Ghabi is where you get if you start at Doueihy, Sassine, and coast all the way downhill. I like the change in scenery as you get closer to the river which marks the boundary of Beirut. It feels like a pocket of village life in the city.
Last week, Beirut pulled out the stops to commemorate the fifth anniversary of Rafiq Hariri’s death and huge spectator stands were erected for the parades and performances downtown. We decided to escape the crowds and roadblocks, and head south for the weekend. We followed the coast until Sidon, Hariri’s home town, and then turned inland past Nabatiye and across the Litani River. Here I brandish proof of my newborn nationality before a sign announcing that foreign nationals need to obtain permission to cross from the Ministry of the Interior.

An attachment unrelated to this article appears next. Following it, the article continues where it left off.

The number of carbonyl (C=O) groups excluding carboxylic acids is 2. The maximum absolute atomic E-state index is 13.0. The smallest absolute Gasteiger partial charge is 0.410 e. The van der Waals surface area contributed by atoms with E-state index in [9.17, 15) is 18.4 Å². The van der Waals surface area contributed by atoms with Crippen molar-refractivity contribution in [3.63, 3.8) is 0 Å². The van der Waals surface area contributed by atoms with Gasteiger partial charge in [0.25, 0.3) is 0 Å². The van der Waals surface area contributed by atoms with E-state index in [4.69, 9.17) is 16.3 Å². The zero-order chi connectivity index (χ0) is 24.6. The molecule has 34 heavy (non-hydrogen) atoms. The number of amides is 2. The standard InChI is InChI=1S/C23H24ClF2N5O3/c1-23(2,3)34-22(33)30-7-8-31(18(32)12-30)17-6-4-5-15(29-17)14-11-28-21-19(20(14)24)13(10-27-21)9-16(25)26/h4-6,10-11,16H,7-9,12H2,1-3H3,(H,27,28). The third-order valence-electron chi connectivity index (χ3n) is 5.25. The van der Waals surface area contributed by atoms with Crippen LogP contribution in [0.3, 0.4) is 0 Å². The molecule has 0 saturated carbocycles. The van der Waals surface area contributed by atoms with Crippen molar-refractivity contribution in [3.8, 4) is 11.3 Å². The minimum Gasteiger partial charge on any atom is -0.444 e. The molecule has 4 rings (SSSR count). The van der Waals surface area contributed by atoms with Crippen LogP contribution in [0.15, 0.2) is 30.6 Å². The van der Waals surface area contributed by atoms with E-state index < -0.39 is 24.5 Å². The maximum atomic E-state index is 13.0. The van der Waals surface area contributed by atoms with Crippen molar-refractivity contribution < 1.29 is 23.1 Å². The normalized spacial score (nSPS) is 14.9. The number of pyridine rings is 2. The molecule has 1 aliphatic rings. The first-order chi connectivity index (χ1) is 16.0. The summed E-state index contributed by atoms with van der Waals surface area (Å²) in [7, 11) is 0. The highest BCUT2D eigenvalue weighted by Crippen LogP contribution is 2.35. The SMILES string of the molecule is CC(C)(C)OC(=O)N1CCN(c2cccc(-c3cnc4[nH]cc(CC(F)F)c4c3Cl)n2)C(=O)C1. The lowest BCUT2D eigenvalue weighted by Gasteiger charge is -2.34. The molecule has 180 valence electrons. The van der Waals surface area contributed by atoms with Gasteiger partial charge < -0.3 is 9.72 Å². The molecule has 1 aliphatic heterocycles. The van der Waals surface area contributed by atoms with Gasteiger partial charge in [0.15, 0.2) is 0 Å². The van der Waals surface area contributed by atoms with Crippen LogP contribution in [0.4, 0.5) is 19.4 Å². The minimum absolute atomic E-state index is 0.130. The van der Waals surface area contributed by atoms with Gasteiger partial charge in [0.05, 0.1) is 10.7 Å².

We stop in a village within sight of Israel. Chickens peck on the grassy verges and sheep graze on the rocky hillsides. Mount Hermon looms white in the dusk. As we wander down the main street, lined with cream stone buildings and various small stores, we realise this is a special kind of village. Read the rest of this entry »